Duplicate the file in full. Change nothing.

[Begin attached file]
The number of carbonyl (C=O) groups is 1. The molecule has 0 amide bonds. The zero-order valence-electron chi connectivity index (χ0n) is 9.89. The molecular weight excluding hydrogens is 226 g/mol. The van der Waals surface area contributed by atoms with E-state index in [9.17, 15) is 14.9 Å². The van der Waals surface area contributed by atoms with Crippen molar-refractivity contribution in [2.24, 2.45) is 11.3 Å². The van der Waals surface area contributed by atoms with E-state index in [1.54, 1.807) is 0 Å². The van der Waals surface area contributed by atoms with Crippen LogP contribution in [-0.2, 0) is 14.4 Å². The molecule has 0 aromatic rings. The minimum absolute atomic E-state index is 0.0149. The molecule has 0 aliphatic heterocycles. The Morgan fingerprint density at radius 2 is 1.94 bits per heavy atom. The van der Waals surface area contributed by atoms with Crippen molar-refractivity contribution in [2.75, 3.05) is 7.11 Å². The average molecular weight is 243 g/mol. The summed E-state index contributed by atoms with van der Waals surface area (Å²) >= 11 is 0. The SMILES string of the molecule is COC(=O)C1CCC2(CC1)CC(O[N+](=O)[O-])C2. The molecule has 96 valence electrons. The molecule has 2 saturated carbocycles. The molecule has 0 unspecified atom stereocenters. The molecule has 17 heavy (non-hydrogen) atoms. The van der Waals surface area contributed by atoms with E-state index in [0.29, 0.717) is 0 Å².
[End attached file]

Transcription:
The number of carbonyl (C=O) groups is 1. The molecule has 0 amide bonds. The zero-order valence-electron chi connectivity index (χ0n) is 9.89. The molecular weight excluding hydrogens is 226 g/mol. The van der Waals surface area contributed by atoms with E-state index in [9.17, 15) is 14.9 Å². The van der Waals surface area contributed by atoms with Crippen molar-refractivity contribution in [2.24, 2.45) is 11.3 Å². The van der Waals surface area contributed by atoms with E-state index in [1.54, 1.807) is 0 Å². The van der Waals surface area contributed by atoms with Crippen LogP contribution in [-0.2, 0) is 14.4 Å². The molecule has 0 aromatic rings. The minimum absolute atomic E-state index is 0.0149. The molecule has 0 aliphatic heterocycles. The Morgan fingerprint density at radius 2 is 1.94 bits per heavy atom. The van der Waals surface area contributed by atoms with Crippen molar-refractivity contribution in [2.75, 3.05) is 7.11 Å². The average molecular weight is 243 g/mol. The summed E-state index contributed by atoms with van der Waals surface area (Å²) >= 11 is 0. The SMILES string of the molecule is COC(=O)C1CCC2(CC1)CC(O[N+](=O)[O-])C2. The molecule has 96 valence electrons. The molecule has 2 saturated carbocycles. The molecule has 0 unspecified atom stereocenters. The molecule has 17 heavy (non-hydrogen) atoms. The van der Waals surface area contributed by atoms with E-state index in [0.29, 0.717) is 0 Å².